Boring Subjects

How do you stay motivated to reach those subjects you don't enjoy, aren't good at, or find boring? I am struggling with DD's math. First of all, her curriculum stinks and it isn't working for us. But I don't want to spend money to repeat 1st grade math, yet she isn't really ready for 2nd grade math. I hate math and I'm finding it excessively tedious to teach, despite knowing how important math is.
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Lilypie - (PaHE) Lilypie - (4noI)

                               Lilypie - (2q9u)

Re: Boring Subjects

  • What math are you doing?  I believe we'll be going for MUS, DH and I both enjoyed the preview CD and even had a few "ah ha" moments ourselves. 

    GSx1 - 05/13/2013
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  • Dd has been doing Ace Paces workbooks and it just isn't for us. Neither one of us is enjoying the monotony of worksheets.
                    We're Going to be a Family of 5!

    Lilypie - (PaHE) Lilypie - (4noI)

                                   Lilypie - (2q9u)

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  • Don't use Saxon.  It's extremely monotonous. 

    The only thing I've found that helps make it more fun is ditching the Teacher's Guide.  It's second grade math, so I don't need help in teaching the lessons.  I will use manipulatives and do fun games to teach stuff instead of following the scripts in the guide.  Maybe that could help you?

    For example, if we're learning about fractions, instead of using the script and printables that came with the curriculum, I'll pull DS into the kitchen and we'll do a fraction lesson while baking or we'll get out his violin and look sheet music to learn the concept.  If we're learning division, I'll get out a snack, make piles of grapes or whatever we're eating, and then practice division that way.  It gets you out of the rut of just sitting at the table and doing the same thing every day.

  • Yes, what wifeofadam said...not that I have an elementary-aged child, but my mom used to teach "math for elementary school teachers" and I got a lot of practice doing activities.  Worksheets suck.  Although you are on a budget, consider some board games with specific math components.  Perhaps they can be checked out at the library.  I also loved tangrams, and making graphs of "experimental" results.  For instance, dump a bunch of pre-counted jellybeans in the yard and see how many of each she can find in 1 minute.  Graph the percentage of each color found and talk about camouflage.   Perhaps make your own game with some fun beads or something.  Sometimes museums or maybe homeschool groups will have kits you can check out.  Math toys are lots of fun.  You do need practice to get math, so everyone has to bite the bullet and do a bunch of problems--especially when you get to math that is less intuitive.  However, the teaching part can be fun and the problems are just what you have to do to make sure you have it down.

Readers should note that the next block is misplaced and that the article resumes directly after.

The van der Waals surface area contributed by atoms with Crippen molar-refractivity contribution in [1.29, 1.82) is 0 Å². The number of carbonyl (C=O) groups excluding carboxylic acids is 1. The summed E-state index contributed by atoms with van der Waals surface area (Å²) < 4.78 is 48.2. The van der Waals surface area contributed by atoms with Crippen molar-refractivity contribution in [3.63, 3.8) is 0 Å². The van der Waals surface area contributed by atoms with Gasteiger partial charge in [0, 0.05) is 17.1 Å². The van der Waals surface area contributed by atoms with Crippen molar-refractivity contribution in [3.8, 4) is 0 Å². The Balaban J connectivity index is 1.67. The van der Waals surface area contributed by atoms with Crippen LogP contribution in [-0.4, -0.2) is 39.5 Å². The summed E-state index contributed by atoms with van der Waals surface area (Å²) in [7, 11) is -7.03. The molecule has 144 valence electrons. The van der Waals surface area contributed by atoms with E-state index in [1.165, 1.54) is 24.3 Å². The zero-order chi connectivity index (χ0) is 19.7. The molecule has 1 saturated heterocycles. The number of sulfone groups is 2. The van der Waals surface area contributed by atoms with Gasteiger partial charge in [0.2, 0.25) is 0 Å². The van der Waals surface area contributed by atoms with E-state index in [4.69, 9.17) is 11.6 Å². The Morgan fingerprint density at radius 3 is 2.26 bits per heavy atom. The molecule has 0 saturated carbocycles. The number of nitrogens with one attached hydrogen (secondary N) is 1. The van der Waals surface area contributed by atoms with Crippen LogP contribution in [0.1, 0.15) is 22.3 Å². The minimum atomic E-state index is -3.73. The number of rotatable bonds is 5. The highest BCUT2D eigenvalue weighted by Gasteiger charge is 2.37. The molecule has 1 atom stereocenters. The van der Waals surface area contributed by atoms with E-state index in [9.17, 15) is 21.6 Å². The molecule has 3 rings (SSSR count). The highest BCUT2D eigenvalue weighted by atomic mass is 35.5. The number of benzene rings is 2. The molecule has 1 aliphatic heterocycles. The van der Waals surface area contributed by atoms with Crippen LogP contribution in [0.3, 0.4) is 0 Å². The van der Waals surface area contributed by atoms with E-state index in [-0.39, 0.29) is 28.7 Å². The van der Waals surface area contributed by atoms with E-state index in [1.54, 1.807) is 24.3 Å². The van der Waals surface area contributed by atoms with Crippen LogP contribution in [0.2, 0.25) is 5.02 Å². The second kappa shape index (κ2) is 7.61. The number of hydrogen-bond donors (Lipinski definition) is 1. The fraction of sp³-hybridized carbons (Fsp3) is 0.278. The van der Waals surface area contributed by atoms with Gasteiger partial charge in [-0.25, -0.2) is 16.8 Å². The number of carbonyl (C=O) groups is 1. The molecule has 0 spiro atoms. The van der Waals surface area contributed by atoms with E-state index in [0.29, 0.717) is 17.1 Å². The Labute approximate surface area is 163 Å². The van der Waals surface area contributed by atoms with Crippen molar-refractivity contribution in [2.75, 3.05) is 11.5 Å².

• Are you looking for a mastery program or a spiral program? Do you want it to be scripted?

    Have you checked out the following programs: Miquon Math, Math Mammoth, MEP, Saxon, Singapore? 

    I am guessing a pp referred to Saxon as monotonous because it's spiral. You aren't ever allowed to forget something. That's something I like about spiral programs. 

    FWIW, my current plan to to use both Saxon and Miquon for early elementary. I won't be using the script in the TE. I don't own the student books and have no plans to get them. But I like having a "big picture" to follow. Third choice would be MEP if I still find gaps/need more practice for the kiddos.

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  • Honestly, I just want her to learn adding and subtracting.  I'm sorry it took a while to get back, I didn't get any notices that I had responses!